< prev index next >

src/jdk.dynalink/share/classes/jdk/dynalink/NamespaceOperation.java

Print this page




  72  *     StandardNamespace.PROPERTY);
  73  * </pre>
  74  * They are often combined with {@link NamedOperation}, e.g. to express a
  75  * property getter for a property named "color", you would construct:
  76  * <pre>
  77  * Operation colorPropertyGetter = new NamedOperation(
  78  *     new NamespaceOperation(
  79  *         StandardOperation.GET,
  80  *         StandardNamespace.PROPERTY),
  81  *     "color");
  82  * </pre>
  83  * <p>While {@code NamespaceOperation} can be constructed directly, it is often convenient
  84  * to use the {@link Operation#withNamespace(Namespace)} and {@link Operation#withNamespaces(Namespace...)} factory
  85  * methods instead, e.g.:
  86  * <pre>
  87  * Operation getElementOrPropertyEmpty =
  88  *     StandardOperation.GET
  89  *         .withNamespace(StandardNamespace.PROPERTY)
  90  *         .named("color");
  91  * </pre>
  92  * <h2>Operations on multiple namespaces</h2>
  93  * If multiple namespaces are specified, the namespaces are treated as
  94  * alternatives to each other in order of preference. The semantics of
  95  * such operation is "first applicable".
  96  * That is, a composite of {@code GET:PROPERTY|ELEMENT:color} should be
  97  * interpreted as <i>get the property named "color" on the object, but if the
  98  * property does not exist, then get the collection element named "color"
  99  * instead</i>.
 100  * <p>
 101  * Operations with multiple namespaces are helpful in implementation of languages that
 102  * don't distinguish between one or more of the namespaces, or when expressing operations
 103  * against objects that can be considered both ordinary objects and collections, e.g. Java
 104  * {@link java.util.Map} objects. A {@code GET:PROPERTY|ELEMENT:empty} operation
 105  * against a Java map will always match
 106  * the {@link java.util.Map#isEmpty()} property, but
 107  * {@code GET:ELEMENT|PROPERTY:empty} will actually match a map element with
 108  * key {@code "empty"} if the map contains that key, and only fall back to the
 109  * {@code isEmpty()} property getter if the map does not contain the key. If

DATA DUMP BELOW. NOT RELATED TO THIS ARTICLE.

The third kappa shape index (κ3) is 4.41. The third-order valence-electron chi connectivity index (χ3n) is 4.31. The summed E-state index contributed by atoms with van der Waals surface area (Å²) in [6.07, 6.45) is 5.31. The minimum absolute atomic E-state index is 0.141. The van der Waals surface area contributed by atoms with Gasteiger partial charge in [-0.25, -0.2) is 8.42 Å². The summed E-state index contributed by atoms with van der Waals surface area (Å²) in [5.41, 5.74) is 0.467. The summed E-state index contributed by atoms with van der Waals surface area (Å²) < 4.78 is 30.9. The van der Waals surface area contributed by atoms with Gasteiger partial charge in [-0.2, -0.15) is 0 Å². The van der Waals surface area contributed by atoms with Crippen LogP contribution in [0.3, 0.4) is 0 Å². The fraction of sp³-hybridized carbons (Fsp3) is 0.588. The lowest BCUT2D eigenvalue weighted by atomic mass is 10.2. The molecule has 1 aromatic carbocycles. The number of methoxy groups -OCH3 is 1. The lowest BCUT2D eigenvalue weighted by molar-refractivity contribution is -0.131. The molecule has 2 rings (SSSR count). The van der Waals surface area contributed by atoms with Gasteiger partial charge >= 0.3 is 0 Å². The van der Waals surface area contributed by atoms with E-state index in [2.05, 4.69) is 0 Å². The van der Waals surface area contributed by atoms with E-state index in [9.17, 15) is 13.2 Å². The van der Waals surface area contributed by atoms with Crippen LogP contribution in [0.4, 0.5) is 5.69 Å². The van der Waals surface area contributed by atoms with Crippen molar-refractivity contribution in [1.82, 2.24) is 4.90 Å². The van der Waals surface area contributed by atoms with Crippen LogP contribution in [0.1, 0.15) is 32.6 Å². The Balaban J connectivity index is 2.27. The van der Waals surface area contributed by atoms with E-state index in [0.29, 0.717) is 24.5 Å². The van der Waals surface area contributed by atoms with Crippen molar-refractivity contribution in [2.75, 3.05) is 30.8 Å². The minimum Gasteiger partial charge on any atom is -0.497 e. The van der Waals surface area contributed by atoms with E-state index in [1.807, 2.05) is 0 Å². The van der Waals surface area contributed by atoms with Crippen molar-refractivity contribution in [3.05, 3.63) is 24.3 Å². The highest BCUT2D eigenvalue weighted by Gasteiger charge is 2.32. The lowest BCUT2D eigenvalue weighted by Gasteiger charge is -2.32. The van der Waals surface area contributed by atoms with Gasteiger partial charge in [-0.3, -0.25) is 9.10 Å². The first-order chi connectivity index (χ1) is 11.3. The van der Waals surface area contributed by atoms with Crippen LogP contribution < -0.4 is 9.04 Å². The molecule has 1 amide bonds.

110  * the source language mandates this semantics, it can be easily achieved using
 111  * operations on multiple namespaces.
 112  * <p>




  72  *     StandardNamespace.PROPERTY);
  73  * </pre>
  74  * They are often combined with {@link NamedOperation}, e.g. to express a
  75  * property getter for a property named "color", you would construct:
  76  * <pre>
  77  * Operation colorPropertyGetter = new NamedOperation(
  78  *     new NamespaceOperation(
  79  *         StandardOperation.GET,
  80  *         StandardNamespace.PROPERTY),
  81  *     "color");
  82  * </pre>
  83  * <p>While {@code NamespaceOperation} can be constructed directly, it is often convenient
  84  * to use the {@link Operation#withNamespace(Namespace)} and {@link Operation#withNamespaces(Namespace...)} factory
  85  * methods instead, e.g.:
  86  * <pre>
  87  * Operation getElementOrPropertyEmpty =
  88  *     StandardOperation.GET
  89  *         .withNamespace(StandardNamespace.PROPERTY)
  90  *         .named("color");
  91  * </pre>
  92  * <h3>Operations on multiple namespaces</h3>
  93  * If multiple namespaces are specified, the namespaces are treated as
  94  * alternatives to each other in order of preference. The semantics of
  95  * such operation is "first applicable".
  96  * That is, a composite of {@code GET:PROPERTY|ELEMENT:color} should be
  97  * interpreted as <i>get the property named "color" on the object, but if the
  98  * property does not exist, then get the collection element named "color"
  99  * instead</i>.
 100  * <p>
 101  * Operations with multiple namespaces are helpful in implementation of languages that
 102  * don't distinguish between one or more of the namespaces, or when expressing operations
 103  * against objects that can be considered both ordinary objects and collections, e.g. Java
 104  * {@link java.util.Map} objects. A {@code GET:PROPERTY|ELEMENT:empty} operation
 105  * against a Java map will always match
 106  * the {@link java.util.Map#isEmpty()} property, but
 107  * {@code GET:ELEMENT|PROPERTY:empty} will actually match a map element with
 108  * key {@code "empty"} if the map contains that key, and only fall back to the
 109  * {@code isEmpty()} property getter if the map does not contain the key. If
 110  * the source language mandates this semantics, it can be easily achieved using
 111  * operations on multiple namespaces.
 112  * <p>


< prev index next >